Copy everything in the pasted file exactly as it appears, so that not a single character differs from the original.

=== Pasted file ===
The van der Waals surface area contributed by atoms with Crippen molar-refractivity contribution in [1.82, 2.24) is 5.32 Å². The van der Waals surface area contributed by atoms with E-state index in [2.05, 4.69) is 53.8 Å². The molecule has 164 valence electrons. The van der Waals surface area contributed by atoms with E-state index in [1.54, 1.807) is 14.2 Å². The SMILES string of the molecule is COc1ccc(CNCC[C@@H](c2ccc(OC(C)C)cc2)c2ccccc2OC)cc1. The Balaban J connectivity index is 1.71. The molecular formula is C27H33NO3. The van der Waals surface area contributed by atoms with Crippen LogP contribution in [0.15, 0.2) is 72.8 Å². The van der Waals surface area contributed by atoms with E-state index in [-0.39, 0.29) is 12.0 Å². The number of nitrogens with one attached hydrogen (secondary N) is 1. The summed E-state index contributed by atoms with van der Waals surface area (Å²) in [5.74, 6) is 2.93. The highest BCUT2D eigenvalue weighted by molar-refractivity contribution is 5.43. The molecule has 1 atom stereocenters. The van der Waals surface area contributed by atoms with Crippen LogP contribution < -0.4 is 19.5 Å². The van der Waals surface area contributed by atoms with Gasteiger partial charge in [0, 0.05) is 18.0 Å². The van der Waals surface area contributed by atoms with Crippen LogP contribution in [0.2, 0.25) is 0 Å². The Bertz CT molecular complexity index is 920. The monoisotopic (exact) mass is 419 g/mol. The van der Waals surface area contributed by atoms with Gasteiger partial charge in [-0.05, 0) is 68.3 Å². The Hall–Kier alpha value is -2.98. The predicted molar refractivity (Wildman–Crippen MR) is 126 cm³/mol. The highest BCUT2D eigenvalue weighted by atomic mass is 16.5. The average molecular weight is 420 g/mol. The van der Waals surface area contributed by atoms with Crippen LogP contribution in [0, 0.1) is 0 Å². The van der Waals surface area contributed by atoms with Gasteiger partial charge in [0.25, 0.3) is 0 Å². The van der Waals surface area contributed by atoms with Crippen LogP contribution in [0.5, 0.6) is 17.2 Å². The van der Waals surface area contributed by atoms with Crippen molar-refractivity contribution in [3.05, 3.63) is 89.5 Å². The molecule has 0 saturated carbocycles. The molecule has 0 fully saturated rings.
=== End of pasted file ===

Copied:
The van der Waals surface area contributed by atoms with Crippen molar-refractivity contribution in [1.82, 2.24) is 5.32 Å². The van der Waals surface area contributed by atoms with E-state index in [2.05, 4.69) is 53.8 Å². The molecule has 164 valence electrons. The van der Waals surface area contributed by atoms with E-state index in [1.54, 1.807) is 14.2 Å². The SMILES string of the molecule is COc1ccc(CNCC[C@@H](c2ccc(OC(C)C)cc2)c2ccccc2OC)cc1. The Balaban J connectivity index is 1.71. The molecular formula is C27H33NO3. The van der Waals surface area contributed by atoms with Crippen LogP contribution in [0.15, 0.2) is 72.8 Å². The van der Waals surface area contributed by atoms with E-state index in [-0.39, 0.29) is 12.0 Å². The number of nitrogens with one attached hydrogen (secondary N) is 1. The summed E-state index contributed by atoms with van der Waals surface area (Å²) in [5.74, 6) is 2.93. The highest BCUT2D eigenvalue weighted by molar-refractivity contribution is 5.43. The molecule has 1 atom stereocenters. The van der Waals surface area contributed by atoms with Crippen LogP contribution < -0.4 is 19.5 Å². The van der Waals surface area contributed by atoms with Gasteiger partial charge in [0, 0.05) is 18.0 Å². The van der Waals surface area contributed by atoms with Crippen LogP contribution in [0.2, 0.25) is 0 Å². The Bertz CT molecular complexity index is 920. The monoisotopic (exact) mass is 419 g/mol. The van der Waals surface area contributed by atoms with Gasteiger partial charge in [-0.05, 0) is 68.3 Å². The Hall–Kier alpha value is -2.98. The predicted molar refractivity (Wildman–Crippen MR) is 126 cm³/mol. The highest BCUT2D eigenvalue weighted by atomic mass is 16.5. The average molecular weight is 420 g/mol. The van der Waals surface area contributed by atoms with Crippen LogP contribution in [0, 0.1) is 0 Å². The van der Waals surface area contributed by atoms with Gasteiger partial charge in [0.25, 0.3) is 0 Å². The van der Waals surface area contributed by atoms with Crippen LogP contribution in [0.5, 0.6) is 17.2 Å². The van der Waals surface area contributed by atoms with Crippen molar-refractivity contribution in [3.05, 3.63) is 89.5 Å². The molecule has 0 saturated carbocycles. The molecule has 0 fully saturated rings.